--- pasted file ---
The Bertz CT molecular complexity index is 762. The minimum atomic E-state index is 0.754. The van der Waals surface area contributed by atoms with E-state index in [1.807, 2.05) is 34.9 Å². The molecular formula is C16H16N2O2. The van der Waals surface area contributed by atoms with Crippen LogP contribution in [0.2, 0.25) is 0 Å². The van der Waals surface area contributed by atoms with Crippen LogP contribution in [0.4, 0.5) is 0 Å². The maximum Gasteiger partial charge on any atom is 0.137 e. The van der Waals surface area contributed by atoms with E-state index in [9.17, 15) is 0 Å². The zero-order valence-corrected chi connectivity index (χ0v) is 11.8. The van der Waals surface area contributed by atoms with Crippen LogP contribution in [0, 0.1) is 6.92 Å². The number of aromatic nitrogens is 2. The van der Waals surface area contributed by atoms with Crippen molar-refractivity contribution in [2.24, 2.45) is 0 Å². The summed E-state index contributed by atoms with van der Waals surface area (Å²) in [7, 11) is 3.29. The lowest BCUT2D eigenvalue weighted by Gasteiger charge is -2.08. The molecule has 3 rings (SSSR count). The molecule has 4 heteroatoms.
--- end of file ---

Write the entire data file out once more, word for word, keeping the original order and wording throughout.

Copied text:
The Bertz CT molecular complexity index is 762. The minimum atomic E-state index is 0.754. The van der Waals surface area contributed by atoms with E-state index in [1.807, 2.05) is 34.9 Å². The molecular formula is C16H16N2O2. The van der Waals surface area contributed by atoms with Crippen LogP contribution in [0.2, 0.25) is 0 Å². The van der Waals surface area contributed by atoms with Crippen LogP contribution in [0.4, 0.5) is 0 Å². The maximum Gasteiger partial charge on any atom is 0.137 e. The van der Waals surface area contributed by atoms with E-state index in [9.17, 15) is 0 Å². The zero-order valence-corrected chi connectivity index (χ0v) is 11.8. The van der Waals surface area contributed by atoms with Crippen LogP contribution in [0, 0.1) is 6.92 Å². The number of aromatic nitrogens is 2. The van der Waals surface area contributed by atoms with Crippen molar-refractivity contribution in [2.24, 2.45) is 0 Å². The summed E-state index contributed by atoms with van der Waals surface area (Å²) in [7, 11) is 3.29. The lowest BCUT2D eigenvalue weighted by Gasteiger charge is -2.08. The molecule has 3 rings (SSSR count). The molecule has 4 heteroatoms.